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Hygiene In Emergencies

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Report on menstrual hygiene needs (health and sanitation) of women and girls in complex humanitarian emergencies and armed conflict

Report on menstrual hygiene needs (health and sanitation) of women and girls in complex humanitarian emergencies and armed conflict

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  • 1. Menstrual Hygiene Needs: The Overlooked Necessity for Women and Girls Displaced by Conflict and Natural Disaster Maggie Shergill MPH, LSW Johns Hopkins University, Bloomberg School of Public Health
  • 2. Why are Unmet Menstrual Hygiene Needs a Problem?
    • Lack of menstrual materials and facilities mean serious constraints to women from developing countries, which worsens in situations of emergency
    • 80% of displaced are women and children
    • Women in camps live with cultural expectations that menstruation remains invisible and secret
    • Insufficient data and lack of research hinders a focused and complete intervention
    WHO (1983), Bharadwaj & Patkar (2004), WHO (2002)
  • 3.
    • Current emergency responses to menstrual hygiene are:
    • Inadequate
    • Lack research, qualitative and quantitative data
    • Not strategic in design
    • Culturally inappropriate
    Standard Protocol
  • 4. Gender roles / Status of women Social taboos/practices Lack of political commitment to women’s health needs Lack of mobility Lack of privacy Inadequate facilities for women Poverty Cannot afford materials Low education level Lack of knowledge of menstruation and basic reproductive system Unknown cultural practices and women’s needs in non-emergency settings Disaster or Armed Conflict WOMEN & GIRLS -No materials -Few facilities -Social constraints/low status -Not consulted in relief efforts Sanitation Sector Insensitive design for women Lack of gender research Lacking practical solutions to specifically meet hygiene needs Reproductive Health Excludes menstruation in RH services Relief protocols and manuals No strategic outline to address menstrual hygiene needs No standards or requirements to to meet need or evaluate services Lack of data / research Hygiene Promotion Basics of menstrual hygiene Focused on women/girls only Relief staff can be insensitive in approach WOMEN & GIRLS -Manage menstruation with limited resources -Rashes, infections -Unknown magnitude/ severity of morbidities and related impact Coordination? Understanding Determinants
  • 5. Further Research is Needed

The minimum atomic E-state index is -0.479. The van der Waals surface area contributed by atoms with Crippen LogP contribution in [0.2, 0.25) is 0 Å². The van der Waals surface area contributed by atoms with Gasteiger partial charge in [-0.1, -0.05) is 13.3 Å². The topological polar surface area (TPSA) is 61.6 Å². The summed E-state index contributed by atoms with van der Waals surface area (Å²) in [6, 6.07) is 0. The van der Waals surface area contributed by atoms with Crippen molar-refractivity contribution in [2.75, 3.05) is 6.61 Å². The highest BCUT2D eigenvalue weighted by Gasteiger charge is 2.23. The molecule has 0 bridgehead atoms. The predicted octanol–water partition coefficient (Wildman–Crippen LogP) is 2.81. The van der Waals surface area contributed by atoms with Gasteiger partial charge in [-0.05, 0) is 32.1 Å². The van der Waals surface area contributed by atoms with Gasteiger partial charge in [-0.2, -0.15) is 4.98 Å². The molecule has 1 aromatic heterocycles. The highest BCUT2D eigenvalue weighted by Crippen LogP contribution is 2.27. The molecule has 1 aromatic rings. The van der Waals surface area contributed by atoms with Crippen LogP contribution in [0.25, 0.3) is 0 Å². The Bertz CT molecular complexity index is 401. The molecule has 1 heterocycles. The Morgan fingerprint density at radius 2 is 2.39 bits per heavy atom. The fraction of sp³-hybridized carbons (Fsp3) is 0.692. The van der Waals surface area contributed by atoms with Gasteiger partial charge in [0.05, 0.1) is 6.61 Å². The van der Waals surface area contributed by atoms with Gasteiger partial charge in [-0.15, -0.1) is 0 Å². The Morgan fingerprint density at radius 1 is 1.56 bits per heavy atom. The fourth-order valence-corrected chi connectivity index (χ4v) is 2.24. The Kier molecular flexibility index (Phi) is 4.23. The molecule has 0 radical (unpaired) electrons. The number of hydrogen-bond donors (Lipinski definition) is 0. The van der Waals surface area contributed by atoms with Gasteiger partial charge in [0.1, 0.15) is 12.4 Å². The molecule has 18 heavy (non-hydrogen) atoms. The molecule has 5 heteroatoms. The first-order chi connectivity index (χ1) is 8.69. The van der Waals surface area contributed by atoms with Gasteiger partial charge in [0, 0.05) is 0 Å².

• Magnitude and severity of unmet menstrual hygiene needs and mismanagement of hygiene unknown
    • Should occur cross culturally, in emergency and non-emergency settings
    • Provide justification for examining and changing emergency response policy and operation
    Until then….
  • 6. Sphere (1997), WHO, Harvey et al. (2002) What are Opportunities for Intervention Now?
    • Include menstruation in basic emergency reproductive health services
    • Coordinate menstrual supplies provided with water and sanitation facilities to ensure compatibility
    • Design water and sanitation facilities around the needs of women (gender mainstreaming)
    • Menstrual hygiene promotion and education with affected community
  • 7. Potential Immediate Low-Cost Solutions
    • Incorporate menstrual hygiene into the Reproductive Health kit – MISP (Minimum Initial Service Package)
      • Cloth
      • Pads
      • Underwear
      • Soap
      • Basin
    Dramatically reduce the immediate burden placed upon women
  • 8. Potential Immediate Low-Cost Solutions
    • Hygiene promotion and education, sensitize entire community to menstruation
      • Dispel myths
      • Empower women and girls with education on body
      • Include men and boys, avoid feelings of inequality
      • Assist men with knowledge on how to care for wives/daughters
    Essential to avoid morbidity, allow for easier management, minimize disruption from school and household chores
  • 9. Complete Emergency Response to Menstrual Hygiene Needs
    • Provide sufficient quantities of culturally appropriate materials
    • Educate women and girls on menstrual hygiene and basic reproductive health
    • Ensure access to compatible and appropriate water and sanitation
  • 10. Thank you! Any Questions? Bharadwaj, S., Patkar, A. (2004). Menstrual Hygiene and Management in Developing Countries: Taking Stock. http://www.mum.org/menhydev. htm Harvey, P., Bagri, S., Reed, B. (2002). Emergency Sanitation: Assessment and Programme Design . Water, Engineering and Development Centre. Loughborough University, UK. Snowden, R., Christian B. (1983). Patterns and Perceptions of Menstruation . WHO. New York, St. Martin’s Press. Sphere Project: Humanitarian Charter and Minimum Standards in Disaster Response (1997). http://www.sphereproject.org/handbook/html/4_ch2.htm WHO. Water, Sanitation and Health, Environmental Health in Emergencies and Disasters. http://www.who.int/water_sanitation_health/hygiene/emergencies/sanitation/en/ WHO (2002). Gender and Health in Disasters. http://www.who.int/gender/other_health/en/genderdisasters.pdf

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